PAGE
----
Transocean: Demand for Offshore Rigs 'Strong Past 2011'

HOUSTON, Nov 2, 2006 (Dow Jones Newswires)

The market for offshore rigs is "going to be particularly strong past ... 2011," Transocean Inc. (RIG) chief executive Bob Long said Thursday.

Deepwater exploration projects around the world should soak up all new rigs entering the market, including "speculative" rigs built without a pre-arranged agreement to drill, Long said in a conference call with analysts.

That would be good news for Transocean, the world's largest offshore driller, which has rig orders worth $20.2 billion extending into 2015.

The backlog is the largest in the industry, and has doubled since June 2005.

Many of the new rig orders came from companies flush with cash from rising oil prices, which peaked at $78.40 a barrel on the New York Mercantile Exchange in July.

Even though oil futures now trade at $20 below that price, Transocean hasn't seen any signs that the deepwater exploration boom is abating, Long said.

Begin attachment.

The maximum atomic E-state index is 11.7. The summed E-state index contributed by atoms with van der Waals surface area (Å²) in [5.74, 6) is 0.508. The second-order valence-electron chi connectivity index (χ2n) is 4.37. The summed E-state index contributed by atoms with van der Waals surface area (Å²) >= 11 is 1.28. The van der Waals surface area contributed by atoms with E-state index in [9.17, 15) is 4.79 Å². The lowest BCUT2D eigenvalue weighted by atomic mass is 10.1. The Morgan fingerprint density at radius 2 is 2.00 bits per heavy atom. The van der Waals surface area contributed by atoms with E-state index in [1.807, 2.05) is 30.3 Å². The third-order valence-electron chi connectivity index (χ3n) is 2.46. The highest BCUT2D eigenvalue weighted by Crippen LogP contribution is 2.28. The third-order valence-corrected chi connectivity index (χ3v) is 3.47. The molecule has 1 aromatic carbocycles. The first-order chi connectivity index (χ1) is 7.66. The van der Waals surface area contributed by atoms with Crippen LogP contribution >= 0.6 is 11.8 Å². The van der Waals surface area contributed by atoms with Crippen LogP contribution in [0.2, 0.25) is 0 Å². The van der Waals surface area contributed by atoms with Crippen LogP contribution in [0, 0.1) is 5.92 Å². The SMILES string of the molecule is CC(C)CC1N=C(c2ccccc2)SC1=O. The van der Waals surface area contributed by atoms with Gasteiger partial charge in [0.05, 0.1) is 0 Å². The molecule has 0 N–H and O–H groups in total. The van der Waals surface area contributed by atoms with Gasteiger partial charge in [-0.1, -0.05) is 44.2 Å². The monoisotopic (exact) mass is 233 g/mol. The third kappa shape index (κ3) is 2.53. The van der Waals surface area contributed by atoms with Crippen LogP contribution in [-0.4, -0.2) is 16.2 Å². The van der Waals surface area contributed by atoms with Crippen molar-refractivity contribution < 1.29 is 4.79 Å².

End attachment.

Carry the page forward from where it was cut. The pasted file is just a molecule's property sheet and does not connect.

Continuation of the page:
Most projects make sense for producers down to oil prices of $40 a barrel, he said, echoing statements by some of the world's largest oil companies, including Royal Dutch Shell PLC (RDSB.LN).

Transocean executives noted recent rig orders for shallow-water rigs, known as jackups, from Vietnam, as well as deepwater contracts in India, Mexico and the U.S. Gulf of Mexico.

Long's unqualified optimism erased any lingering questions about his take on the long-term rig market. In a conference call after Transocean released its second-quarter earnings in July, Long said he was concerned that an order for six new rigs by Brazil's Petroleo Brasileiro SA (PBR) could cause a downturn around 2011.

"I'd say even back then I wasn't that concerned about the market," he said, adding that "more interest ... in additional capacity" over the last three months had convinced him that offshore rigs have a bright future.

Transocean reported record quarterly revenues of $1 billion and net income of $309 million, or 96 cents per share, the latest in a string of strong quarters. Profits beat the Wall Street consensus estimate of 71 cents per share, and were up 81% over the previous year.

"This is like a replay of last quarter, only lots, lots better," Dan Pickering, an analyst at Pickering Energy Partners in Houston, said on the call.

Copyright (c) 2006 Dow Jones & Company, Inc.

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